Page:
Single Status Update
So I decided to try food fasting for a week, because why not. Currently sixth day without any meal intake, just regularly drinking mineral water and vitamin pills once a day. Lost like 6 kilograms already, although roughly 3 will be back almost immediately after fasting is over - biochemistry is a bitch. Surprisingly, no hunger feeling whatsoever since lasting through first day. I was expecting at least 2 or 3 days to be rough on willpower. Generally just feeling dizzy for a little while after changing positions like getting up from chair and it's easy to get physically exhausted (after 7 km walk I was completely drained out). Uh, that's about it.
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Mr. Freeze said:
When you go for long periods of fasting, your metabolism slows. When your metabolism slows, it takes longer to process food. Meaning when you do eat again, you'll burn calories slower, and have less energy- two things that are important to losing weight. You might have *temporary* weight loss, but you'll earn it back and have no real progress to show.
Metabolism doesn't slow down. It changes, sure, but if it actually slowed down, you would most likely go extinct. Brain needs to be permanently fully energetic, otherwise bodily functions will fail. Allow me to put my point of view on the matter.
The term energy itself is on a chemical level an ATP molecule, which is in simpified terms what makes possible every single process in human body could happen. Metabolism is what makes ATP out of stuff you eat. What we usually eat can be summed up as three things - proteins, sacharides, fat. All three can be used as a source of energy, or in other words an ATP molecule can be synthetized from them. There is one problem, however, that brain cells are dependant on glucose (sacharide) even after engaging starvation (to make ATP). You can make it through with glucose level in blood roughly through one day of fasting, however not more. Another problem is that body can't synthesize glucose from fat, only from proteins. Liver starts to sythesize glucose from aminoacids of proteins in your muscles after first day of fasting, therefore for a little while your muscles will reduce, but since your muscles are the most important part of body when getting to the actual food, it would be a suicidal to go on fasting if there wasn't something more to it. The something more to it is that your liver start to produce ketones from products of metabolism of fat (acetyl-coa) which get released to blood. By the time of third to fourth day of fasting, brain adapts to this by synthesis of suitable enzymes to use ketones as a source of energy. The upside of this from diet point of view is that ketones are a BAD source of energy, because it completely replaces ATP for something less effective and therefore there needs to be many of them to keep brain fully energetic. In other words, you lose fat rather rapidly, but you feel weak. That's why it's the amount of fat that is the main factor in keeping you alive during starvation. There are also diets (called ketosis diets) that allow you to eat, but you have to strictly minimize fat and sacharide intake to allow ketose synthesis to happen. I've heard of fat people being on diets utilizing ketones from fat for a period of whole year.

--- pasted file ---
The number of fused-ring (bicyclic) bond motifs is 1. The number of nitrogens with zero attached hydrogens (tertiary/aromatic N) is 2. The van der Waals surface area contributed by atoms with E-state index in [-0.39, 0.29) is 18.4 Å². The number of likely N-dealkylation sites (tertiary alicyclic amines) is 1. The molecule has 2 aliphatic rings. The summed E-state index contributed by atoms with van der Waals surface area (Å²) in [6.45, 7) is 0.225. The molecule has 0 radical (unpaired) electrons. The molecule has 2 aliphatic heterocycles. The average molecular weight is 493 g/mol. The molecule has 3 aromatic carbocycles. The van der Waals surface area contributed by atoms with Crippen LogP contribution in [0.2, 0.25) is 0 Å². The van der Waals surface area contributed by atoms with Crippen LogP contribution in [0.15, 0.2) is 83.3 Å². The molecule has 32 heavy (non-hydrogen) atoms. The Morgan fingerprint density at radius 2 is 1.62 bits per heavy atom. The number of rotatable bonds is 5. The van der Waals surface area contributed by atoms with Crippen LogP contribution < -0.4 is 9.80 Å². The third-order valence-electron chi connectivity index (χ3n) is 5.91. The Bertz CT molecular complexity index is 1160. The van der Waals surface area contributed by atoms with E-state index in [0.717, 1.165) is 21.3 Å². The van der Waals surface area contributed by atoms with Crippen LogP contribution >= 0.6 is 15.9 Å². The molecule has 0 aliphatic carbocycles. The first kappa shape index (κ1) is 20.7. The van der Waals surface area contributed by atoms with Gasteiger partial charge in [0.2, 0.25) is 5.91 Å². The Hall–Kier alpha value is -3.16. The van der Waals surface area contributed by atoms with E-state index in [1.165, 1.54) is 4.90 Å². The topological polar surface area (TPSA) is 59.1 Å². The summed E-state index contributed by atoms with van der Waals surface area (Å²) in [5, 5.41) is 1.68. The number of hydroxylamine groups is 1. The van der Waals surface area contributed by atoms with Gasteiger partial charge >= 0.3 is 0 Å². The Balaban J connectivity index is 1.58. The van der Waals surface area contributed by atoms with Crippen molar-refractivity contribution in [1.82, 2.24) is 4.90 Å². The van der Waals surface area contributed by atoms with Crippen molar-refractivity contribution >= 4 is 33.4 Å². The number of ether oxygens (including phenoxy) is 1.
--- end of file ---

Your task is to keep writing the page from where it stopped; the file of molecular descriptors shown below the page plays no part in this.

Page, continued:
When you get back to casual day rhythm from fasting, your reserve of glycogen (a storable form of glucose in liver) will be slowly built back along with some proteins that were used up before ketosis, which would roughly equal to 2-3 kgs in my case, but I currently lost 7. If somebody says you gain it all back, it's a lie. Everything else depends on how you maintain yourself afterwards, for example certain bit of movement to get rid of excess energy daily.
Also, I ended with the fasting today so I'm curious how will things turn out it upcoming days.